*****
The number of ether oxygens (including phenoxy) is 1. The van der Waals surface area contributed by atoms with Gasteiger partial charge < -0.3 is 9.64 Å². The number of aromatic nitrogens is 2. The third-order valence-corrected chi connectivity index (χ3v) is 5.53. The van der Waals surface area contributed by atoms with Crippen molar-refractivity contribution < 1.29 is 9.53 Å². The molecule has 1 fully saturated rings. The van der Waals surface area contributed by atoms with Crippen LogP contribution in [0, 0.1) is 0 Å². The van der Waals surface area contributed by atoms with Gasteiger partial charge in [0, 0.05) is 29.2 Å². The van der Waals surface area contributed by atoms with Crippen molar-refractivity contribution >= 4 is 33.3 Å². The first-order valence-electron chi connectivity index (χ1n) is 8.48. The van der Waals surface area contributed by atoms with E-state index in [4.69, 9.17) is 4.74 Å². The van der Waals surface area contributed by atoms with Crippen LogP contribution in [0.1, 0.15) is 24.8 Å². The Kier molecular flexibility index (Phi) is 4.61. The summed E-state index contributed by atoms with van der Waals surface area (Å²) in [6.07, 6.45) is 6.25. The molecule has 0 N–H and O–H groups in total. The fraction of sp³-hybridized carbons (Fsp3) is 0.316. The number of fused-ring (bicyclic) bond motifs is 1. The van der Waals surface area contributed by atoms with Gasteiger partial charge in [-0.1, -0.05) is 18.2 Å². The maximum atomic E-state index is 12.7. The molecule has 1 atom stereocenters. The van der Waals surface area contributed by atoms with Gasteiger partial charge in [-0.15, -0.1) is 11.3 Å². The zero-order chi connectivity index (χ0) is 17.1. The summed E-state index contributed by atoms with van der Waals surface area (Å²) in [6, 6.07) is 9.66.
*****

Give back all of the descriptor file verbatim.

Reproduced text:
The number of ether oxygens (including phenoxy) is 1. The van der Waals surface area contributed by atoms with Gasteiger partial charge < -0.3 is 9.64 Å². The number of aromatic nitrogens is 2. The third-order valence-corrected chi connectivity index (χ3v) is 5.53. The van der Waals surface area contributed by atoms with Crippen molar-refractivity contribution < 1.29 is 9.53 Å². The molecule has 1 fully saturated rings. The van der Waals surface area contributed by atoms with Crippen LogP contribution in [0, 0.1) is 0 Å². The van der Waals surface area contributed by atoms with Gasteiger partial charge in [0, 0.05) is 29.2 Å². The van der Waals surface area contributed by atoms with Crippen molar-refractivity contribution >= 4 is 33.3 Å². The first-order valence-electron chi connectivity index (χ1n) is 8.48. The van der Waals surface area contributed by atoms with E-state index in [4.69, 9.17) is 4.74 Å². The van der Waals surface area contributed by atoms with Crippen LogP contribution in [0.1, 0.15) is 24.8 Å². The Kier molecular flexibility index (Phi) is 4.61. The summed E-state index contributed by atoms with van der Waals surface area (Å²) in [6.07, 6.45) is 6.25. The molecule has 0 N–H and O–H groups in total. The fraction of sp³-hybridized carbons (Fsp3) is 0.316. The number of fused-ring (bicyclic) bond motifs is 1. The van der Waals surface area contributed by atoms with Gasteiger partial charge in [-0.1, -0.05) is 18.2 Å². The maximum atomic E-state index is 12.7. The molecule has 1 atom stereocenters. The van der Waals surface area contributed by atoms with Gasteiger partial charge in [-0.15, -0.1) is 11.3 Å². The zero-order chi connectivity index (χ0) is 17.1. The summed E-state index contributed by atoms with van der Waals surface area (Å²) in [6, 6.07) is 9.66.